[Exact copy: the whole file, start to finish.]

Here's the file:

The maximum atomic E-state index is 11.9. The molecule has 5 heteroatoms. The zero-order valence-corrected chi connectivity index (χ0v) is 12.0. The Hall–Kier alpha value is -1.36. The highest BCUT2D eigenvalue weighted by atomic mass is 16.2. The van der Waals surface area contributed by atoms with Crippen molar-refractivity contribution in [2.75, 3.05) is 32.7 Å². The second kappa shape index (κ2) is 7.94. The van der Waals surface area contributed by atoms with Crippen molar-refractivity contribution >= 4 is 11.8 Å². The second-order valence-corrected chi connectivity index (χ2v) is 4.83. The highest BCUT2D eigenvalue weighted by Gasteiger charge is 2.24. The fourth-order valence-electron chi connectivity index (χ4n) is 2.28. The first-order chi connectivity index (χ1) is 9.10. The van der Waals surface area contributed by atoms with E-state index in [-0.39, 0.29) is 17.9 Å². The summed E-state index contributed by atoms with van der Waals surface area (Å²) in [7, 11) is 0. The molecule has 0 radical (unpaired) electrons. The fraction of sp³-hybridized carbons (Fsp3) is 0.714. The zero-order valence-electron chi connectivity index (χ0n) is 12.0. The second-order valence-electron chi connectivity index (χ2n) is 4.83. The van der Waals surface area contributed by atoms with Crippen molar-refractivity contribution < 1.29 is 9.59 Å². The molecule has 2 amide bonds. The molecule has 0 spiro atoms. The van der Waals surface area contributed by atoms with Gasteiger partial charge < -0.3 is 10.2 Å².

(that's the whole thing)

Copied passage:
The maximum atomic E-state index is 11.9. The molecule has 5 heteroatoms. The zero-order valence-corrected chi connectivity index (χ0v) is 12.0. The Hall–Kier alpha value is -1.36. The highest BCUT2D eigenvalue weighted by atomic mass is 16.2. The van der Waals surface area contributed by atoms with Crippen molar-refractivity contribution in [2.75, 3.05) is 32.7 Å². The second kappa shape index (κ2) is 7.94. The van der Waals surface area contributed by atoms with Crippen molar-refractivity contribution >= 4 is 11.8 Å². The second-order valence-corrected chi connectivity index (χ2v) is 4.83. The highest BCUT2D eigenvalue weighted by Gasteiger charge is 2.24. The fourth-order valence-electron chi connectivity index (χ4n) is 2.28. The first-order chi connectivity index (χ1) is 9.10. The van der Waals surface area contributed by atoms with E-state index in [-0.39, 0.29) is 17.9 Å². The summed E-state index contributed by atoms with van der Waals surface area (Å²) in [7, 11) is 0. The molecule has 0 radical (unpaired) electrons. The fraction of sp³-hybridized carbons (Fsp3) is 0.714. The zero-order valence-electron chi connectivity index (χ0n) is 12.0. The second-order valence-electron chi connectivity index (χ2n) is 4.83. The van der Waals surface area contributed by atoms with Crippen molar-refractivity contribution < 1.29 is 9.59 Å². The molecule has 2 amide bonds. The molecule has 0 spiro atoms. The van der Waals surface area contributed by atoms with Gasteiger partial charge < -0.3 is 10.2 Å².